"For the great blue macaws,
the great passion of my life
for granting me such wonderful experiences
and so that they may remain free
brightening the heavens above Brazil" Neiva Guedes, 1993
This is the opening dedication to the fascinating, informative study on the reproductive biology of the Hyacinthine Macaws (Anodorhynchus hyacinthinus) by the Brazilian scientist, Neiva Maria Robaldo Guedes. After encountering a group of Hyacinthine Macaws for the first time in November 1989 in her home state of Mato Grosso do Sul in Brazil Neiva was seized by an immediate desire to find out more about these magnificent parrots. She quickly found that very little was known about them and in particular their reproductive biology and decided to undertake field research in 1991 with the help and support of experienced ornithologists such as Dr. Lee Harper from the University of St. Lawrence in the USA, who taught her the essential climbing skills for such a project.
Financial support for the first two years was provided by the US branch of the World Wildlife Fund (WWF), then by WWF Brazil and Conservation International. Since 1993 the project has been maintained by the Science and Technology Council of the state of Mato Grosso do Sul and the Brazilian Boticario Foundation. Toyota Brazil also contributed by the loan of a four wheel drive vehicle for use in the field. Additional financial support is being provided by Elly de Vries and her husband, Richard Welch, of Los Angeles as well as Joe Cuddy and myself more recently through the Hyacinthine Macaw Survival Fund.
The first time we met Neiva we were not only immensely impressed by her professionalism and dedication, but also by her lovely, extrovert personality. Although she speaks very little English and our Portuguese is still very rudimentary we got on very well immediately. We communicate quite happily now in " Spanuguese " occasionally supplemented with short scribbled notes since Portuguese is surprisingly easy to read for a Spanish-speaker although baffling to the untrained ear.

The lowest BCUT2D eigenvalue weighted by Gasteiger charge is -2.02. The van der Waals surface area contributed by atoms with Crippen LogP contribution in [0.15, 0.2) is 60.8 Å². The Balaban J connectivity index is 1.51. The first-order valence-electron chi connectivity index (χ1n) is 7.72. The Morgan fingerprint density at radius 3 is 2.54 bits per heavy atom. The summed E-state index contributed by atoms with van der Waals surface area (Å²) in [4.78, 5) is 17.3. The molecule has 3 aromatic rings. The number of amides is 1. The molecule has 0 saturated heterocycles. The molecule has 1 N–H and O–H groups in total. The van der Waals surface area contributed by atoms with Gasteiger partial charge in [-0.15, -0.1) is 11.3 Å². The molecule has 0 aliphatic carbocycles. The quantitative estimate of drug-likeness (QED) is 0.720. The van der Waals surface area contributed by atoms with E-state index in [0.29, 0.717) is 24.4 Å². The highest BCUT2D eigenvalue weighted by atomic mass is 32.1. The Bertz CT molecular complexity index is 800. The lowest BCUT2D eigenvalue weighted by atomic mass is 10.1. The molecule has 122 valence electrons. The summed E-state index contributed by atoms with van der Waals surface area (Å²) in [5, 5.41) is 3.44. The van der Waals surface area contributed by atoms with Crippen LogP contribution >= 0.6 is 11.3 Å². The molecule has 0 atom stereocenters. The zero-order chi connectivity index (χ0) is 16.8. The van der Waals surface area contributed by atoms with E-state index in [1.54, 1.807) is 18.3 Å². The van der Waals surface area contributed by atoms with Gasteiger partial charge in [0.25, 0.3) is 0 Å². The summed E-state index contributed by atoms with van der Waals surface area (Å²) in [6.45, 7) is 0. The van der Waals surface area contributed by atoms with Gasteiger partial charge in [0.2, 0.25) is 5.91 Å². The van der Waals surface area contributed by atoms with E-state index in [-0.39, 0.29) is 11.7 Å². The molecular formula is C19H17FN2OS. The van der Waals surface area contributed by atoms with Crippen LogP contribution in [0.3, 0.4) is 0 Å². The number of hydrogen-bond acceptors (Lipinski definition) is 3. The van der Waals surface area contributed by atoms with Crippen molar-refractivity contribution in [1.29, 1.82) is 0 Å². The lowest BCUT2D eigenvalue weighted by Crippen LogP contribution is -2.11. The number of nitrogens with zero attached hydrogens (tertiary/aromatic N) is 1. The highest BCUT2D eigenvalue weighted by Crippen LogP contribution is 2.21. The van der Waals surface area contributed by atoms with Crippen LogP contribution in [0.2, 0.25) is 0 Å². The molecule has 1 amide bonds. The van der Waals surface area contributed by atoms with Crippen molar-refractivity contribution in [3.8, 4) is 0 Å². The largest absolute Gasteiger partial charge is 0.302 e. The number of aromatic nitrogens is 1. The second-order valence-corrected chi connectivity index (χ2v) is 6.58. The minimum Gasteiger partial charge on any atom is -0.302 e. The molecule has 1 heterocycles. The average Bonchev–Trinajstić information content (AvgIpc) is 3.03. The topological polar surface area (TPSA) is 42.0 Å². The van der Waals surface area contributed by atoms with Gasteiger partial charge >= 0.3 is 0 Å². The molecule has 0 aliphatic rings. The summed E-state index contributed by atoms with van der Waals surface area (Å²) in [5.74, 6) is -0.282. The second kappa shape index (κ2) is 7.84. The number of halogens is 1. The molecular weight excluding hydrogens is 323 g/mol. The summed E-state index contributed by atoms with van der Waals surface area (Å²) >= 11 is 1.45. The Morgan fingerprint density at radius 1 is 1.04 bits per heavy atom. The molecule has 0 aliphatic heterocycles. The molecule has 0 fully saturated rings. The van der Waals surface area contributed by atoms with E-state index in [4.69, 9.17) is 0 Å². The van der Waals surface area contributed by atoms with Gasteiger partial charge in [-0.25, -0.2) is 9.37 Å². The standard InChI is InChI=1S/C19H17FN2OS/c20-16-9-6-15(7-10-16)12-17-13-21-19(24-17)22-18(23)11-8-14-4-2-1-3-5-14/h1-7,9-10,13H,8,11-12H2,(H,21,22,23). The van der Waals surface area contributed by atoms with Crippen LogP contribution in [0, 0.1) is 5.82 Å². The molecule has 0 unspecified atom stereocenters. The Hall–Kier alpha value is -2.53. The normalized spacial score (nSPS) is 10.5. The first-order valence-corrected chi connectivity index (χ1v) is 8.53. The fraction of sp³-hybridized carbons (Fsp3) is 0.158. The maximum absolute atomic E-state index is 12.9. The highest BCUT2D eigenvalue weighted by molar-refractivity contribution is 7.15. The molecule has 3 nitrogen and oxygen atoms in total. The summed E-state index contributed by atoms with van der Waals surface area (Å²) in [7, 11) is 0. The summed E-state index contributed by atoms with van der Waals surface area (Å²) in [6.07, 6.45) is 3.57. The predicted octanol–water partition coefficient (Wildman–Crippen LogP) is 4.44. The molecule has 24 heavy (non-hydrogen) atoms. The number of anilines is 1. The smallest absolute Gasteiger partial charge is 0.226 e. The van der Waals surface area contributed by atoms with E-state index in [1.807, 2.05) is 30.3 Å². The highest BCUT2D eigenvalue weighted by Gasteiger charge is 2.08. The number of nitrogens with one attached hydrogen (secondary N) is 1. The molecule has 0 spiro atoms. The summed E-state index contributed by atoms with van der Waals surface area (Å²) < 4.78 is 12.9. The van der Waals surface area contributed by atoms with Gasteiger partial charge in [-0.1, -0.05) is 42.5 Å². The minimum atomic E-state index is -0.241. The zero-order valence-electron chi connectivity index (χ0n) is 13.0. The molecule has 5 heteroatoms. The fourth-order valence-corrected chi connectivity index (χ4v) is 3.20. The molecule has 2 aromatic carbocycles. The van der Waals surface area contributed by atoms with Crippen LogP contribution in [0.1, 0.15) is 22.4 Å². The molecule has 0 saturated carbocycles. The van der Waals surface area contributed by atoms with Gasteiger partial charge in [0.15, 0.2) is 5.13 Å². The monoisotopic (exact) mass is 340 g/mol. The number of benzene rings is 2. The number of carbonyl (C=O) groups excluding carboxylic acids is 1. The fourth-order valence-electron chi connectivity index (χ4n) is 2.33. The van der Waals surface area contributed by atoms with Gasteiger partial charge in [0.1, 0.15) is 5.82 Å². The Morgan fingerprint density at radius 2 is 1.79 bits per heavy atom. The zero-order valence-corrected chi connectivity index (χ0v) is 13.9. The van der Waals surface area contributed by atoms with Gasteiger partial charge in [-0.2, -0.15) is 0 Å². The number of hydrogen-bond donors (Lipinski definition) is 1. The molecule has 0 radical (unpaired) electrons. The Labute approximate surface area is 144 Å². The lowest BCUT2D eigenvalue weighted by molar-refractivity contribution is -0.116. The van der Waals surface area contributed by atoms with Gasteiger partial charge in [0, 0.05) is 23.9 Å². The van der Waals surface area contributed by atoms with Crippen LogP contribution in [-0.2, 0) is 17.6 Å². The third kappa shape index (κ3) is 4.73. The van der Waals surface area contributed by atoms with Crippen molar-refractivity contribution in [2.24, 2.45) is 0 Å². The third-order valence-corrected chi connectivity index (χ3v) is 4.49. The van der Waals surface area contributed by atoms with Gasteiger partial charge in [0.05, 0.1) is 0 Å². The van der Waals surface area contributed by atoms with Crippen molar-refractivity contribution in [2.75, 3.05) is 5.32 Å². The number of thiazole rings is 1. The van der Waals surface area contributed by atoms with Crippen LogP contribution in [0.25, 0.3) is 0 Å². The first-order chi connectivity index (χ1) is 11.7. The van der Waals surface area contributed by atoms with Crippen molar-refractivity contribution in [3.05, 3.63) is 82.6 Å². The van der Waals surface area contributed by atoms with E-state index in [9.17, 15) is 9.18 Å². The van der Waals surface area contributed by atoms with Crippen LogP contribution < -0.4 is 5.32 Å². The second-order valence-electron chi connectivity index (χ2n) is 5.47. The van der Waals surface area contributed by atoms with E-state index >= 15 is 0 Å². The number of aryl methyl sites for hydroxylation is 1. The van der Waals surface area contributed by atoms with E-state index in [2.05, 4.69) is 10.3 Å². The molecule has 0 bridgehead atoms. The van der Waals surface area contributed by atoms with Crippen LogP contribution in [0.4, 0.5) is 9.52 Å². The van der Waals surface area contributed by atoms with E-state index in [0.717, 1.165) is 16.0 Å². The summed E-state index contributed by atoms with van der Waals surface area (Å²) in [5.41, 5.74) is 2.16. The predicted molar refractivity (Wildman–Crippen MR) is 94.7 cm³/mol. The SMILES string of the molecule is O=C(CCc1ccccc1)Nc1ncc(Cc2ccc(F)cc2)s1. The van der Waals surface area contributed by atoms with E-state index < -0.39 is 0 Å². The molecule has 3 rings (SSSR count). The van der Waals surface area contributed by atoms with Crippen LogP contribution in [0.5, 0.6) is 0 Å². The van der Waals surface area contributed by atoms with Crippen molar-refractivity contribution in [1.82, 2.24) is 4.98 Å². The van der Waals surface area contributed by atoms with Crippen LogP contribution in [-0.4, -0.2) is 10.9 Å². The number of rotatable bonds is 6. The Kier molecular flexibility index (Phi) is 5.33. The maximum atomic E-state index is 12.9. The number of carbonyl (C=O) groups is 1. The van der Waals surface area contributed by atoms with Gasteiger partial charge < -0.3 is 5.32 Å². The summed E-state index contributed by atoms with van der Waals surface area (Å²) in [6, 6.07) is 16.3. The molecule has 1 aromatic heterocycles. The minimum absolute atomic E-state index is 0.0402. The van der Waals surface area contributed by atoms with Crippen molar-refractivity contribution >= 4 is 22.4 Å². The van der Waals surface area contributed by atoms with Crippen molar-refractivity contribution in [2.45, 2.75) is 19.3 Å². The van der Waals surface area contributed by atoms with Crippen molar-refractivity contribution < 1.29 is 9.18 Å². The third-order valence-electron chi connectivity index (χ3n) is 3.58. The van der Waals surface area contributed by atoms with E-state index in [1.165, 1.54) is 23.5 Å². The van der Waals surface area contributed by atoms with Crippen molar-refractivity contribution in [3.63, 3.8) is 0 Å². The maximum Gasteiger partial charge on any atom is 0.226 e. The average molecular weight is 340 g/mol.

The study was carried out in an area of approximately 250,000 hectares (625,000 acres) known as Nhecolandia in the southwest of the Pantanal, the huge flood plain famous for its wildlife and the last remaining major wetland area in the world, which is now sadly seriously threatened by the enormously ambitious intergovernmental Hidrovia project.
The first results showed that 95% of the 94 nests investigated were in one species of tree, the manduvi (Sterculia sp.), which has a soft core and is therefore susceptible to the formation of cavities. It is a large tree growing to some 15 metres (50 ft) with an average diameter of some 60 cm ( 2ft). 66.7% of the nests were located in the primary trunk with the average height of the nest being 7.90 m (26 ft) above the ground. The average depth was 34.9 cm (13.75 ins) with an opening averaging 32.2 cm high (12.5 ins) and 16.5 cm (6.5 ins) wide.
One to three eggs are laid, two on average. These are incubated by the female, who spends some 70% of the time in the nest and is then fed by the male. The incubation period varies between 28 and 30 days. About 40% of the eggs are predated by jays, toucans, caracaras, coatis, tyras and skunks. The hatch rate of the surviving eggs is 90%.
The hatchlings weigh on average 31,6 g and measure 82.7 mm in length the fledging period is 107 days, but are still fed by the adults after leaving the nest. The survival rate for the young varies between 75% and 83%. The majority stay with their parents for 18 months, the latter only breeding again after separation from their young.
At present there are plenty of food trees. The acuri palm, the main food source, grows everywhere and fruits all year. However there is a problem with availability of suitable nesting trees, which are being logged by ranchers and other local people or deteriorating naturally without replacement. There is also increased competition for nesting sites with bees, woodpeckers, small animals and even Green-winged Macaws (Ara chloroptera).
Neiva is now investing much time and effort in educating local people on logging practices and also experimenting with artificial nestboxes, although so far the latter have not proved successful with Hyacinthine Macaws.